A Short History of Sharing the Gospel through Medical Work

In the 1970s David, a former Malay soldier with leprosy, received care from an OMF nurse in Thailand: ‘when Minka put my stinking foot on her lap to treat my ulcer, then I knew what the love of God was.’[1]

Medical mission like this has always been part of OMF’s work. Our founder, James Hudson Taylor, grew up working in his father’s chemist’s shop and later took medical training in preparation for service in China. There he found treating people physically also brought opportunities to share about Jesus, the healer of souls.

So in 1866 when the Lammermuir set sail, Hudson Taylor and the first China Inland Mission workers carried with them medicines and equipment so they could set up a hospital and dispensary.[2]

Jesse McDonald: the CIM’s first female doctor

In 1913 Canadian Jessie McDonald became the CIM’s first female doctor. She joined the veteran missionary doctor Whitfield Guinness at Keifeng hospital and served there for 26 years. The CIM hospital was the only medical facility in the area and patients travelled far to be treated. McDonald made a point of treating all patients equally, including in 1939 Japanese soldiers wounded when invading the city. McDonald’s medical skill and her capacity for developing the medical facilities and training Chinese staff won her a great deal of respect. Yet she also sought to ‘point to the Healer of souls. Her great joy was when a patient or someone else she met came to faith in the Lord Jesus.’[3]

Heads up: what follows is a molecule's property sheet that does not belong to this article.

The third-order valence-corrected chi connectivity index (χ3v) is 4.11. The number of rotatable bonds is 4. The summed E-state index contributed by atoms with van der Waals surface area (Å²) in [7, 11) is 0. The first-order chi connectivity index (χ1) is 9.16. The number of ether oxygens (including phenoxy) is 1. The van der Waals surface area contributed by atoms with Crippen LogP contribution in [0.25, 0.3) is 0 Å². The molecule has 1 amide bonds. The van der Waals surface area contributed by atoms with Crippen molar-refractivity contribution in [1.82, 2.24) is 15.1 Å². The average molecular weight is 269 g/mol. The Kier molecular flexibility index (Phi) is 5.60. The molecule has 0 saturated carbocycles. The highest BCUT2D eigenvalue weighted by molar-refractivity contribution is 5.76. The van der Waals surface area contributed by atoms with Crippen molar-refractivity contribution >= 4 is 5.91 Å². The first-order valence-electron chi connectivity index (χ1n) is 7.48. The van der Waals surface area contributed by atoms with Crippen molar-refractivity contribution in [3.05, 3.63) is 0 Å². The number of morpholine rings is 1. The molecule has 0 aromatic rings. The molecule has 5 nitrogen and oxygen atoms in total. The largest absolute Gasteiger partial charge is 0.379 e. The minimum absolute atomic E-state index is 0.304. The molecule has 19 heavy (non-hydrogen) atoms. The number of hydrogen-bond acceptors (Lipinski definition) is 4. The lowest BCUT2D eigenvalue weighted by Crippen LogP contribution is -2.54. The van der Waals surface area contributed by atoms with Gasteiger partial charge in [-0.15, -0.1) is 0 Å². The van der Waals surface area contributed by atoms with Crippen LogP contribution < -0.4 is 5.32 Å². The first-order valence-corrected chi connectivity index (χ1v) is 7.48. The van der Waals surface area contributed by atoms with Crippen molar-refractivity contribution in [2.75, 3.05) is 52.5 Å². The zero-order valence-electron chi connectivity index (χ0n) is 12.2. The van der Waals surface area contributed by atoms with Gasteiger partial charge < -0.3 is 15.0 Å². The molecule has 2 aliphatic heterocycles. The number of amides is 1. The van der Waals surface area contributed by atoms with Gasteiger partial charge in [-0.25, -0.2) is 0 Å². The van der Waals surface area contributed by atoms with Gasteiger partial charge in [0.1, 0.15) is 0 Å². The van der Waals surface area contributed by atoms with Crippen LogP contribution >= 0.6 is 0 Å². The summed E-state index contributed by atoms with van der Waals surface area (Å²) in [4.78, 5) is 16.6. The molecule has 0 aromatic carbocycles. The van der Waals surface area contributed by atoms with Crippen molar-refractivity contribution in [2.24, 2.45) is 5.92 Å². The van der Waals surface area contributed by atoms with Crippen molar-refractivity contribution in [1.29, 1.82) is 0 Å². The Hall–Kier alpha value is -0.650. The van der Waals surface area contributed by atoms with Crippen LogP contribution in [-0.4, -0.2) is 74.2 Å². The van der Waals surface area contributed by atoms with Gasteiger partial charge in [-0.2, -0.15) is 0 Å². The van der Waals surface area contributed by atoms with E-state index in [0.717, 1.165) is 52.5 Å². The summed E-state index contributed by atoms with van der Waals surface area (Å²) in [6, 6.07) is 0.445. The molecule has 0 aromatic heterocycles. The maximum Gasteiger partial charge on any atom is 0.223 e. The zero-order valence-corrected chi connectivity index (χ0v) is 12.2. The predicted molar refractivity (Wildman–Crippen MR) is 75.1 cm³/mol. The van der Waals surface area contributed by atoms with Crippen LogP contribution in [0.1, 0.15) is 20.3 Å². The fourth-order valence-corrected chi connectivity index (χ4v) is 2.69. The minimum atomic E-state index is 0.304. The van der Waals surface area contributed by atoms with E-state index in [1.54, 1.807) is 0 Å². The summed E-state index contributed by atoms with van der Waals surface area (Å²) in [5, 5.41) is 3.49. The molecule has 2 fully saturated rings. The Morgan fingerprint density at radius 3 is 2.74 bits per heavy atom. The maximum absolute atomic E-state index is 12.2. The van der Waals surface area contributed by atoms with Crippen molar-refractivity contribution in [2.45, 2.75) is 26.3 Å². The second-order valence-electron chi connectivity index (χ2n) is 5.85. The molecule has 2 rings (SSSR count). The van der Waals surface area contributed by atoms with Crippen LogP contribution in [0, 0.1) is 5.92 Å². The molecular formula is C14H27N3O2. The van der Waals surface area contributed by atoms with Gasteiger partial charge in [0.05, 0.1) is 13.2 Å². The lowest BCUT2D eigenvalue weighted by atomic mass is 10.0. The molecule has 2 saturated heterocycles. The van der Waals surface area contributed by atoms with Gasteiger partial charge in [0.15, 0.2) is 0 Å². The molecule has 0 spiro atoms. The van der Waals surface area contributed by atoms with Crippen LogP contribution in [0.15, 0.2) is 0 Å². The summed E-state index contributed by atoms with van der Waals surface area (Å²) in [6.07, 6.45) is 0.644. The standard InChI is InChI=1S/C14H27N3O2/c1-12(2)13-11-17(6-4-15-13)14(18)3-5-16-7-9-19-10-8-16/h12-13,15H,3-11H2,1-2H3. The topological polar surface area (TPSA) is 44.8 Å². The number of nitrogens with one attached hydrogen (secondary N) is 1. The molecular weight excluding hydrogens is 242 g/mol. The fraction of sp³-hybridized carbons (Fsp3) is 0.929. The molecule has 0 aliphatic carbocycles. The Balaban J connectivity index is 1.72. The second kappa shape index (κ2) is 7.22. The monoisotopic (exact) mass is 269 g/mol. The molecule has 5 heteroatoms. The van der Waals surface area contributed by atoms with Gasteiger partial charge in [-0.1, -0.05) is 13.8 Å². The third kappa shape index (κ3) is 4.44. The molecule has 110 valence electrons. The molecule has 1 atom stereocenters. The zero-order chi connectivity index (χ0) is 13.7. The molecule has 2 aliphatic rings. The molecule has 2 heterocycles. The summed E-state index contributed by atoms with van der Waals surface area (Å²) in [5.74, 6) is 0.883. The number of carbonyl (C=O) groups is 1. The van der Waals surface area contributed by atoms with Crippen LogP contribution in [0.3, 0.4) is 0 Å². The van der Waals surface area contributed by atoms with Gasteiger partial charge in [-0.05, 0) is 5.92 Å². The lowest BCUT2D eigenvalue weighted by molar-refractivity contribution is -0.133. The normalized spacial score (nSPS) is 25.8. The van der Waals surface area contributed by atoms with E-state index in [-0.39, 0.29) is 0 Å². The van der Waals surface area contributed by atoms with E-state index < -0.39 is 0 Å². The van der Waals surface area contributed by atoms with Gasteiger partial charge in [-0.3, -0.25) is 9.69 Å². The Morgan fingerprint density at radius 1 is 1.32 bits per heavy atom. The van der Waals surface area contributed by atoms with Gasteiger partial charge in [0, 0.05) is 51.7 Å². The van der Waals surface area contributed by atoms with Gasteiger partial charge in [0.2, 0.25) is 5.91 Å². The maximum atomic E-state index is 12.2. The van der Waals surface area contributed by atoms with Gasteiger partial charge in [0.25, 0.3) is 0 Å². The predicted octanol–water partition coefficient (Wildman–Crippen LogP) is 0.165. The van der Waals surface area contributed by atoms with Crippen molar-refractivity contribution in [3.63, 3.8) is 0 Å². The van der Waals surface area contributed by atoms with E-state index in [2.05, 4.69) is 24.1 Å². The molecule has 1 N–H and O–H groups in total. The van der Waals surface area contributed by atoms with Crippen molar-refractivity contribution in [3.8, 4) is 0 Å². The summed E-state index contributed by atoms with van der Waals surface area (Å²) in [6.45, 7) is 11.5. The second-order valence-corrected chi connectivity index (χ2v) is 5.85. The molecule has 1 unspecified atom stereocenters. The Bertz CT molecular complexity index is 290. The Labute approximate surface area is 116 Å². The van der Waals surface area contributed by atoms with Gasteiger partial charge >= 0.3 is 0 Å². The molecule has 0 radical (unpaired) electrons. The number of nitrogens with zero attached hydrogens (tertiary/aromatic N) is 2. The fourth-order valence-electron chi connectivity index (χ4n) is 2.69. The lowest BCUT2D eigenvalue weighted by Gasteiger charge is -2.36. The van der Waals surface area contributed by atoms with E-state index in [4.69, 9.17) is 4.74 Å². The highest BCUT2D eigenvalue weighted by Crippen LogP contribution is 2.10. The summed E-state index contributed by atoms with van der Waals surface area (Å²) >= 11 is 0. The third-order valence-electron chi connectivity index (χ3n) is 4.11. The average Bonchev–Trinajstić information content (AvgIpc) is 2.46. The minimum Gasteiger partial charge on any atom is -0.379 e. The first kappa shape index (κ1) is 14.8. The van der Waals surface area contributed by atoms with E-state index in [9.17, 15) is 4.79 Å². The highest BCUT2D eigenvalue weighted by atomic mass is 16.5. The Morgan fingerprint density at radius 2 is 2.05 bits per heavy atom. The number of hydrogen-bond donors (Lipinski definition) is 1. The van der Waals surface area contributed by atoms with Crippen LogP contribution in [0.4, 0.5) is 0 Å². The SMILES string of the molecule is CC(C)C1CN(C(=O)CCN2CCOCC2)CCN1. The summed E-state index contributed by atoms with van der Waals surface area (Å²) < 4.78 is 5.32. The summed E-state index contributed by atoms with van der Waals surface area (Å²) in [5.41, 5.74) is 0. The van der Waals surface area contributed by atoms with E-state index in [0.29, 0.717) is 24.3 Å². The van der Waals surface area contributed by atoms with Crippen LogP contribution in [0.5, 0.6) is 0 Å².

Treating leprosy, building a church

In 1951-2 McDonald reluctantly left China with her colleagues who moved into the surrounding countries. In 1956 the CIM opened Manorom Hospital, the first medical facility in Central Thailand. The hospital developed particular expertise in treating leprosy. This was widespread in the area and meant social isolation for the patients. However the hospital and its remote clinics welcomed them, even with their sores that no-one else would touch, and so they began to feel valued and loved. Through the work the leprosy patients also heard about Jesus and soon a church was formed. In fact, this church was the very first in Central Thailand. Shortly after another church whose members were physically healthy developed. Despite fear of the disease initially separating the members, within a generation the two churches united, showing the reality of the gospel in their lives. Today several leaders of the united church are former leprosy patients.[4]

Today there are around 100 OMF workers serving across East Asia as doctors, surgeons, dentists and in a whole range of other medical roles. Join us in September as we hear some of their stories of demonstrating love in action.

Praise God for the witness of medical mission past and present!

[1] Rose Dowsett and Chad Berry, God’s Faithfulness: Stories from the China Inland Mission and OMF International(Singapore, 2014) p.88.

[2] Roger Steer, J Hudson Taylor: A Man In Christ (Bletchley, 2001) p.187.

[3] God’s Faithfulness p.300.

[4] God’s Faithfulness pp.90-95.